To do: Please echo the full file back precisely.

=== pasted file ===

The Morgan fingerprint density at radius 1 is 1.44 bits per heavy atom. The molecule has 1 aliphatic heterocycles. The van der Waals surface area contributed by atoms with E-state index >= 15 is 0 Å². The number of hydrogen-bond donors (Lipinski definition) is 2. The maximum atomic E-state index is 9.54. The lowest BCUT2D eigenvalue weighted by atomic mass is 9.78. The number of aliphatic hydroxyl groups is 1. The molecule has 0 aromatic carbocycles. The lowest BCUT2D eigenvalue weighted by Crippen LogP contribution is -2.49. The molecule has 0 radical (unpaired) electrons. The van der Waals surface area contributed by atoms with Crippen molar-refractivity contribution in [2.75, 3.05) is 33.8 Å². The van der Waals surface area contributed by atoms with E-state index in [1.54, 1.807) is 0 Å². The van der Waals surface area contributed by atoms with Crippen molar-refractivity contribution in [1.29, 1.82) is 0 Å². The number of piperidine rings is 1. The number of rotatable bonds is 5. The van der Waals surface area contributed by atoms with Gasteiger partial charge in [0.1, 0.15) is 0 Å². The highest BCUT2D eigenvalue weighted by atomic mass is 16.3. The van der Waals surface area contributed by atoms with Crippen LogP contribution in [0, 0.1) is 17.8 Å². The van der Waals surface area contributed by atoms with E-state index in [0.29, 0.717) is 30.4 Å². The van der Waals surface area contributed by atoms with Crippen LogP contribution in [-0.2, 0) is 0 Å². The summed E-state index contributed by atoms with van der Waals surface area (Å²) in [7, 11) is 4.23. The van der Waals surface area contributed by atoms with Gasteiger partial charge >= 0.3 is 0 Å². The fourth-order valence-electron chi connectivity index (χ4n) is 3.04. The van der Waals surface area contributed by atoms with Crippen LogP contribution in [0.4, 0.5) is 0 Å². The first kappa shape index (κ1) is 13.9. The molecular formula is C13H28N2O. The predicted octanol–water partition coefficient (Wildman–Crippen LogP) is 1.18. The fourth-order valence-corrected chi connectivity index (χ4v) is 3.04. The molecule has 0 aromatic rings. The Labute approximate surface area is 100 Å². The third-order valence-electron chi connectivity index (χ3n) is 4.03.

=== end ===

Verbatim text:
The Morgan fingerprint density at radius 1 is 1.44 bits per heavy atom. The molecule has 1 aliphatic heterocycles. The van der Waals surface area contributed by atoms with E-state index >= 15 is 0 Å². The number of hydrogen-bond donors (Lipinski definition) is 2. The maximum atomic E-state index is 9.54. The lowest BCUT2D eigenvalue weighted by atomic mass is 9.78. The number of aliphatic hydroxyl groups is 1. The molecule has 0 aromatic carbocycles. The lowest BCUT2D eigenvalue weighted by Crippen LogP contribution is -2.49. The molecule has 0 radical (unpaired) electrons. The van der Waals surface area contributed by atoms with Crippen molar-refractivity contribution in [2.75, 3.05) is 33.8 Å². The van der Waals surface area contributed by atoms with E-state index in [1.54, 1.807) is 0 Å². The van der Waals surface area contributed by atoms with Crippen molar-refractivity contribution in [1.29, 1.82) is 0 Å². The number of piperidine rings is 1. The number of rotatable bonds is 5. The van der Waals surface area contributed by atoms with Gasteiger partial charge in [0.1, 0.15) is 0 Å². The highest BCUT2D eigenvalue weighted by atomic mass is 16.3. The van der Waals surface area contributed by atoms with Crippen LogP contribution in [0, 0.1) is 17.8 Å². The van der Waals surface area contributed by atoms with E-state index in [0.29, 0.717) is 30.4 Å². The van der Waals surface area contributed by atoms with Crippen LogP contribution in [-0.2, 0) is 0 Å². The summed E-state index contributed by atoms with van der Waals surface area (Å²) in [7, 11) is 4.23. The van der Waals surface area contributed by atoms with Gasteiger partial charge >= 0.3 is 0 Å². The fourth-order valence-electron chi connectivity index (χ4n) is 3.04. The van der Waals surface area contributed by atoms with Crippen LogP contribution in [0.4, 0.5) is 0 Å². The first kappa shape index (κ1) is 13.9. The molecular formula is C13H28N2O. The predicted octanol–water partition coefficient (Wildman–Crippen LogP) is 1.18. The fourth-order valence-corrected chi connectivity index (χ4v) is 3.04. The molecule has 0 aromatic rings. The Labute approximate surface area is 100 Å². The third-order valence-electron chi connectivity index (χ3n) is 4.03.